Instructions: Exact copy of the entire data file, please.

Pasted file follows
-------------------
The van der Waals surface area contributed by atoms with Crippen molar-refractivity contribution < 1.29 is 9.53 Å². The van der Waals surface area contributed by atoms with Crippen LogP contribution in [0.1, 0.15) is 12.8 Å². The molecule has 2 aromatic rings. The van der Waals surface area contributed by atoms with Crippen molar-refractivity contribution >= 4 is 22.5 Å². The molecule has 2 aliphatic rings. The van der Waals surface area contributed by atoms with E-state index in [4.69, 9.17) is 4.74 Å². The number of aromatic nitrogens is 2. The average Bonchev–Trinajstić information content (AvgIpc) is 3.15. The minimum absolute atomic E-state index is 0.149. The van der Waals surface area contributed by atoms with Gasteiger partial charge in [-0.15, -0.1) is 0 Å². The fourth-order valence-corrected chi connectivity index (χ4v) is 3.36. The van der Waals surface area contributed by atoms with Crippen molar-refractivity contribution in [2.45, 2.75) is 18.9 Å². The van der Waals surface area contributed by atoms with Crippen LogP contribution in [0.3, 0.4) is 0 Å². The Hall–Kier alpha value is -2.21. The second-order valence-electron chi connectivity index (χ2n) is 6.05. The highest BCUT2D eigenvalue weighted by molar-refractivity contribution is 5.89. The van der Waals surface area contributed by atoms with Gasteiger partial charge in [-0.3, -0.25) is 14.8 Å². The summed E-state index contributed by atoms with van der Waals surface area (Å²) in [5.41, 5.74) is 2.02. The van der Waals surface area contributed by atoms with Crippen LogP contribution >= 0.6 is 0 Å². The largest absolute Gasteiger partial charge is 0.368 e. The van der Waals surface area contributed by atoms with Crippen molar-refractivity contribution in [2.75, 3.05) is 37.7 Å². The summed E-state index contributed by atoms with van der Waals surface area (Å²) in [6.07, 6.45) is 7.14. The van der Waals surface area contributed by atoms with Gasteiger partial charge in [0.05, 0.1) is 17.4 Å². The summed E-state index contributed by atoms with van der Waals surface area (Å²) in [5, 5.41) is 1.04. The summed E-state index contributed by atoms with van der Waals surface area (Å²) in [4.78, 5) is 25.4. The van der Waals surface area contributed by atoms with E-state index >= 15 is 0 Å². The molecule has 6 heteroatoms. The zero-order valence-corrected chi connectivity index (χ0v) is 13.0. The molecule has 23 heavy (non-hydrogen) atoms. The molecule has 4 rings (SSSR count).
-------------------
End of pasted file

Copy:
The van der Waals surface area contributed by atoms with Crippen molar-refractivity contribution < 1.29 is 9.53 Å². The van der Waals surface area contributed by atoms with Crippen LogP contribution in [0.1, 0.15) is 12.8 Å². The molecule has 2 aromatic rings. The van der Waals surface area contributed by atoms with Crippen molar-refractivity contribution >= 4 is 22.5 Å². The molecule has 2 aliphatic rings. The van der Waals surface area contributed by atoms with E-state index in [4.69, 9.17) is 4.74 Å². The number of aromatic nitrogens is 2. The average Bonchev–Trinajstić information content (AvgIpc) is 3.15. The minimum absolute atomic E-state index is 0.149. The van der Waals surface area contributed by atoms with Gasteiger partial charge in [-0.15, -0.1) is 0 Å². The fourth-order valence-corrected chi connectivity index (χ4v) is 3.36. The van der Waals surface area contributed by atoms with Crippen molar-refractivity contribution in [2.45, 2.75) is 18.9 Å². The van der Waals surface area contributed by atoms with Crippen LogP contribution in [0.3, 0.4) is 0 Å². The Hall–Kier alpha value is -2.21. The second-order valence-electron chi connectivity index (χ2n) is 6.05. The highest BCUT2D eigenvalue weighted by molar-refractivity contribution is 5.89. The van der Waals surface area contributed by atoms with Gasteiger partial charge in [-0.3, -0.25) is 14.8 Å². The summed E-state index contributed by atoms with van der Waals surface area (Å²) in [5.41, 5.74) is 2.02. The van der Waals surface area contributed by atoms with Crippen LogP contribution >= 0.6 is 0 Å². The largest absolute Gasteiger partial charge is 0.368 e. The van der Waals surface area contributed by atoms with Crippen molar-refractivity contribution in [2.75, 3.05) is 37.7 Å². The summed E-state index contributed by atoms with van der Waals surface area (Å²) in [6.07, 6.45) is 7.14. The van der Waals surface area contributed by atoms with Gasteiger partial charge in [0.05, 0.1) is 17.4 Å². The summed E-state index contributed by atoms with van der Waals surface area (Å²) in [5, 5.41) is 1.04. The summed E-state index contributed by atoms with van der Waals surface area (Å²) in [4.78, 5) is 25.4. The van der Waals surface area contributed by atoms with E-state index >= 15 is 0 Å². The molecule has 6 heteroatoms. The zero-order valence-corrected chi connectivity index (χ0v) is 13.0. The molecule has 23 heavy (non-hydrogen) atoms. The molecule has 4 rings (SSSR count).